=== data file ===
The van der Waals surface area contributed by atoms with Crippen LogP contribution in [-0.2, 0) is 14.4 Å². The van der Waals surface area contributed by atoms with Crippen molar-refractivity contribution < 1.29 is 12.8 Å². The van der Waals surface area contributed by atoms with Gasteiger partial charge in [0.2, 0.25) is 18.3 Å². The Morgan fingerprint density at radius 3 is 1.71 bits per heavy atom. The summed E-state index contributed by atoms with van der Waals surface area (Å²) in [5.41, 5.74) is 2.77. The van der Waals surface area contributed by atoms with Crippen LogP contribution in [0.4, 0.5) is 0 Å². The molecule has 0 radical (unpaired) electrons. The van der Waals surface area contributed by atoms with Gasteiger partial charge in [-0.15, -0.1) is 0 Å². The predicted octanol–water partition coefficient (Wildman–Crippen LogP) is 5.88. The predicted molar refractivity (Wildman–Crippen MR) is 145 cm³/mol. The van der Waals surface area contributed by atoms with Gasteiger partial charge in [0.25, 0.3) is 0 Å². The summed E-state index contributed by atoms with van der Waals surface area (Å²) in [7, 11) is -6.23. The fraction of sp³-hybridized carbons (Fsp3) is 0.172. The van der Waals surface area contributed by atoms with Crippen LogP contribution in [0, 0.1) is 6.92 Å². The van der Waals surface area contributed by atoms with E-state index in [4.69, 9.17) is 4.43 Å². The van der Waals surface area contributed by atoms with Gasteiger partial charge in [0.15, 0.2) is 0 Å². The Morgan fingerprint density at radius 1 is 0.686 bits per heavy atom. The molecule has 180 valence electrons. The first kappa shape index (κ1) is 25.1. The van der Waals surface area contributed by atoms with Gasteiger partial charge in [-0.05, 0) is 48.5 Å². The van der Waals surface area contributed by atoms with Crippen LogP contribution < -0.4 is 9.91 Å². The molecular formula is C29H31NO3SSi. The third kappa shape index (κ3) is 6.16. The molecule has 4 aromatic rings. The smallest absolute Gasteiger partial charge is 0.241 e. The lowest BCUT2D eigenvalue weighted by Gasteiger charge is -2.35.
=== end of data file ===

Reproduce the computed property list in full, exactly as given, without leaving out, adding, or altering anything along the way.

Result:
The van der Waals surface area contributed by atoms with Crippen LogP contribution in [-0.2, 0) is 14.4 Å². The van der Waals surface area contributed by atoms with Crippen molar-refractivity contribution < 1.29 is 12.8 Å². The van der Waals surface area contributed by atoms with Gasteiger partial charge in [0.2, 0.25) is 18.3 Å². The Morgan fingerprint density at radius 3 is 1.71 bits per heavy atom. The summed E-state index contributed by atoms with van der Waals surface area (Å²) in [5.41, 5.74) is 2.77. The van der Waals surface area contributed by atoms with Crippen LogP contribution in [0.4, 0.5) is 0 Å². The molecule has 0 radical (unpaired) electrons. The van der Waals surface area contributed by atoms with Gasteiger partial charge in [-0.15, -0.1) is 0 Å². The predicted octanol–water partition coefficient (Wildman–Crippen LogP) is 5.88. The predicted molar refractivity (Wildman–Crippen MR) is 145 cm³/mol. The van der Waals surface area contributed by atoms with Gasteiger partial charge in [0.25, 0.3) is 0 Å². The summed E-state index contributed by atoms with van der Waals surface area (Å²) in [7, 11) is -6.23. The fraction of sp³-hybridized carbons (Fsp3) is 0.172. The van der Waals surface area contributed by atoms with Crippen LogP contribution in [0, 0.1) is 6.92 Å². The van der Waals surface area contributed by atoms with E-state index in [4.69, 9.17) is 4.43 Å². The van der Waals surface area contributed by atoms with Gasteiger partial charge in [0.15, 0.2) is 0 Å². The Morgan fingerprint density at radius 1 is 0.686 bits per heavy atom. The molecule has 180 valence electrons. The first kappa shape index (κ1) is 25.1. The van der Waals surface area contributed by atoms with Gasteiger partial charge in [-0.05, 0) is 48.5 Å². The van der Waals surface area contributed by atoms with Crippen LogP contribution < -0.4 is 9.91 Å². The molecular formula is C29H31NO3SSi. The third kappa shape index (κ3) is 6.16. The molecule has 4 aromatic rings. The smallest absolute Gasteiger partial charge is 0.241 e. The lowest BCUT2D eigenvalue weighted by Gasteiger charge is -2.35.